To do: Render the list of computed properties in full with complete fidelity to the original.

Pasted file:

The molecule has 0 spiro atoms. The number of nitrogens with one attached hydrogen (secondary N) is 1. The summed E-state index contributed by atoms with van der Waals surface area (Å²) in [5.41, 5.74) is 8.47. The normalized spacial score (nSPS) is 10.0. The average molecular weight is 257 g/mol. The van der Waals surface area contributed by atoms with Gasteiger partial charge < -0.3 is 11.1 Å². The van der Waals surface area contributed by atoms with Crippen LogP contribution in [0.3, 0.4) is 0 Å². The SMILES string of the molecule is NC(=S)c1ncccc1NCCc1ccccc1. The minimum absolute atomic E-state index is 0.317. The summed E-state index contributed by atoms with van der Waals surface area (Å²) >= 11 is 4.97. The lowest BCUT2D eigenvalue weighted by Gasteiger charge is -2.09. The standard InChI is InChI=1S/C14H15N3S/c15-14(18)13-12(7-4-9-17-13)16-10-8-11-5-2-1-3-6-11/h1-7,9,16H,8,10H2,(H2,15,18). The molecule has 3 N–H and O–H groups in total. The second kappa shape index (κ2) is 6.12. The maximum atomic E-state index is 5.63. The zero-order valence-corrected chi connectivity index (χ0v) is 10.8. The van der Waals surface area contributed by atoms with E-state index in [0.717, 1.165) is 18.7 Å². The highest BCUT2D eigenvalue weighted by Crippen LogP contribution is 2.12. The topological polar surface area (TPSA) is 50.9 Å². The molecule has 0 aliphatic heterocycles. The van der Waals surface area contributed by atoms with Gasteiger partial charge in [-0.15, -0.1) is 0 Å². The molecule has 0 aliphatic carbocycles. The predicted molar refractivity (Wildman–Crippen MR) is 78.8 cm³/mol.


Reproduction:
The molecule has 0 spiro atoms. The number of nitrogens with one attached hydrogen (secondary N) is 1. The summed E-state index contributed by atoms with van der Waals surface area (Å²) in [5.41, 5.74) is 8.47. The normalized spacial score (nSPS) is 10.0. The average molecular weight is 257 g/mol. The van der Waals surface area contributed by atoms with Gasteiger partial charge < -0.3 is 11.1 Å². The van der Waals surface area contributed by atoms with Crippen LogP contribution in [0.3, 0.4) is 0 Å². The SMILES string of the molecule is NC(=S)c1ncccc1NCCc1ccccc1. The minimum absolute atomic E-state index is 0.317. The summed E-state index contributed by atoms with van der Waals surface area (Å²) >= 11 is 4.97. The lowest BCUT2D eigenvalue weighted by Gasteiger charge is -2.09. The standard InChI is InChI=1S/C14H15N3S/c15-14(18)13-12(7-4-9-17-13)16-10-8-11-5-2-1-3-6-11/h1-7,9,16H,8,10H2,(H2,15,18). The molecule has 3 N–H and O–H groups in total. The second kappa shape index (κ2) is 6.12. The maximum atomic E-state index is 5.63. The zero-order valence-corrected chi connectivity index (χ0v) is 10.8. The van der Waals surface area contributed by atoms with E-state index in [0.717, 1.165) is 18.7 Å². The highest BCUT2D eigenvalue weighted by Crippen LogP contribution is 2.12. The topological polar surface area (TPSA) is 50.9 Å². The molecule has 0 aliphatic heterocycles. The van der Waals surface area contributed by atoms with Gasteiger partial charge in [-0.15, -0.1) is 0 Å². The molecule has 0 aliphatic carbocycles. The predicted molar refractivity (Wildman–Crippen MR) is 78.8 cm³/mol.